Allixin showed an antitumor promoting effect in vivo, inhibiting skin tumor formation by TPA and DMBA initiated mice. Analogs of this compound have exhibited antitumor promoting effects in in vitro experimental conditions. So allixin and/or its analogs may be useful compounds for cancer prevention.
Types of Garlic
Beautiful garlic braids decorate many kitchens. Some are adorned with peppers or dried flowers while others sport a country ribbon. But garlic’s role in the kitchen shouldn’t be limited to wall decor. With a peel and a chop, garlic adds an aroma and flavor that few ingredients can match. This modest herb enlivens a kitchen, enchanting at least three of our senses.
Garlic plays the role of star or supporting cast member equally well, whether it’s used in appetizers, main courses, side dishes, drinks, or even desserts.
Allium sativum has two subvarieties: softneck and hardneck. The two types have similar healing properties because they belong to the same species, but they differ in flavor, clove size, shelf life, and use.
1. Softneck Garlic
Softneck garlic is the type you’ll most likely see in the produce section of your grocery store. Its name comes from the multilayered parchment that covers the entire bulb, continues up the neck of the bulb, and forms a soft, pliable stalk suitable for braiding. Its papery skin, or sheath, is a beautiful creamy white color. Softneck garlic typically has several layers of cloves surrounding the central portion of the garlic bulb. The outermost layer’s cloves are the stoutest; the cloves of the internal layers become smaller closer to the center of the bulb. Of the several types of softneck garlic, two are most abundant:
Silverskin garlic. This easy-to-grow variety has a strong flavor and stores well when dried — it will last nearly a year under the right conditions. The Creole group of silverskin garlics has a rose-tinted parchment.
Artichoke garlic. Artichoke garlic has a milder flavor and may have fewer and larger cloves than silverskin. You can store it as long as eight months. Artichoke garlic may occasionally have purple spots or streaks on its skin, but don’t confuse it with purple stripe garlic, a hardneck variety that has quite a bit of purple coloring.
2. Hardneck Garlic
Unlike softneck garlic, hardneck varieties do not have a flexible stalk. When you buy this type of garlic, it will typically have an extremely firm stalk protruding an inch or two from the top of the bulb.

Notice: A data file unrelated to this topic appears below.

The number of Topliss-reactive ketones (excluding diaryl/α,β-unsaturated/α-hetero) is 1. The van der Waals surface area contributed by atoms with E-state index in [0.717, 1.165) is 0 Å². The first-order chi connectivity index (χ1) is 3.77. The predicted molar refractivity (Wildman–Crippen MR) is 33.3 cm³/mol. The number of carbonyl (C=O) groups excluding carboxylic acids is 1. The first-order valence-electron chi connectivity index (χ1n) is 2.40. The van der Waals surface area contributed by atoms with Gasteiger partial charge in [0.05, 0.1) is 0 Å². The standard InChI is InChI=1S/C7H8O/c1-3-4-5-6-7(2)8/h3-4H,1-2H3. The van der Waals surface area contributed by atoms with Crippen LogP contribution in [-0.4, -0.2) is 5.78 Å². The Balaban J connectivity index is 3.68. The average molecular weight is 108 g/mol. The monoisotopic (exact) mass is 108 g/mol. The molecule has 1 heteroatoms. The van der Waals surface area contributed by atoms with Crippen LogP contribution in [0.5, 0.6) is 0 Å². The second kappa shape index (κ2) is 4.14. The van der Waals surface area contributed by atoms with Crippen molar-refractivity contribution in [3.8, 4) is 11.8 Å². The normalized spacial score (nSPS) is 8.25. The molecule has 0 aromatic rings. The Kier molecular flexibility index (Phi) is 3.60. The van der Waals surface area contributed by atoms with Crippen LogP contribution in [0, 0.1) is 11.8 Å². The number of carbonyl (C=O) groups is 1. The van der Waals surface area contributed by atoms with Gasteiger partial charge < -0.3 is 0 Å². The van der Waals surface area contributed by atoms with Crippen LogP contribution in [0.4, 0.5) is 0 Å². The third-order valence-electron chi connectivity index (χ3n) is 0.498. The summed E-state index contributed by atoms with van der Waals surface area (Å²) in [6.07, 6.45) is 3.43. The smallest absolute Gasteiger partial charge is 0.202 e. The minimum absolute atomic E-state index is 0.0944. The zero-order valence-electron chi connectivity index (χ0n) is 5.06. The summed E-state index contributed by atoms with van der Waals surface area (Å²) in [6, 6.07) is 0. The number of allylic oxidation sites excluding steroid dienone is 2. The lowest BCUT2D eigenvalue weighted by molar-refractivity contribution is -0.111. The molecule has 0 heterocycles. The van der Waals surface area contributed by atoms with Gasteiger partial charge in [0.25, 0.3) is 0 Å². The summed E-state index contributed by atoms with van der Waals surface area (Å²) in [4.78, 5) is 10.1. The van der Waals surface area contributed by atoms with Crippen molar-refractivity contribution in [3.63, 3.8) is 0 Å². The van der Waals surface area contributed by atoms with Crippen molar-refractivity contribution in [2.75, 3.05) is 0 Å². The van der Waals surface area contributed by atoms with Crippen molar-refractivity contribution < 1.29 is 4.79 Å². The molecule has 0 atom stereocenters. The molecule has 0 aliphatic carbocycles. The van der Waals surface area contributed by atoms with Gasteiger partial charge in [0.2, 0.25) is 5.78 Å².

Hardneck garlic sends up scapes from its central woody stalk when it is growing. A scape is a thin green extension of the stalk that forms a 360-degree curl with a small bulbil, or swelling, several inches from its end. Inside the bulbil are more than 100 tiny cloves that are genetically identical to the parent bulb beneath.
Rocambole. This variety has a rich, full-bodied taste. It peels easily and typically has just one set of cloves around the woody stalk. It keeps for up to six months.
Diseases of Garlic
Garlic can be a very easy-to-grow herb in the garden, however it is also prone to several diseases. These include, but are not limited to: Basal Rot (Fusarium culmorum), White Rot (Sclerotium cepivorum), Downy Mildew (Peronospora destructor), Botrytis Rot (Botrytis porri) and Penicillium Decay (Penicillium hirsutum). Most of the major garlic diseases are soilborn, so proper site assessment and yearly rotations are crucial in maintaining a healthy garden of garlic.
In addition to these diseases, garlic is also subject to damage by several genera of nematodes. There are a few physiological disorders of garlic that may alarm the homeowner, but are of generally little consequence to the ability to grow or store garlic.
Downy Mildew: The symptoms of downy mildew are quite distinct: a whitish, furrygrowth will appear on the leaves, along with yellow discoloration. It can kill younger plants and stunt the growth of older ones. Diseased leaf tips and other tissues will eventually collapse. Bulbs in storage will have a blackened neck, be shriveled, and outer scales will become water-soaked. Some bulbs may sprout prematurely.
Penicillium Decay: Seed clove decay often results in stunted, wilted, and yellowing plants. It can also reduce growth. The fungus may sporulate on diseased cloves, appearing as a bluish-green mass.
Planting infected bulbs spreads Penicillium decay. Infection in the field, however, can occur through the basal plate. Average summer high temperatures in upstate New York are ideal for the growth of this fungus.
Garlic (Allium sativum) is a hardy perennial member of the onion family. Garlic is probably native to Central Asia but has long been naturalized in southern Europe and throughout the world. GARLIC (Allium sativum L.), otherwise known as bawang, is one of the more popular cultivated Alliums. It is mainly used as a condiment for flavouring meat, fish and salads, in fresh and dehydrated forms. It is also known to lower blood sugar and cholesterol levels. Its many other health-promoting attributes have resulted in medicinal pills, drinks and powders based on garlic extracts.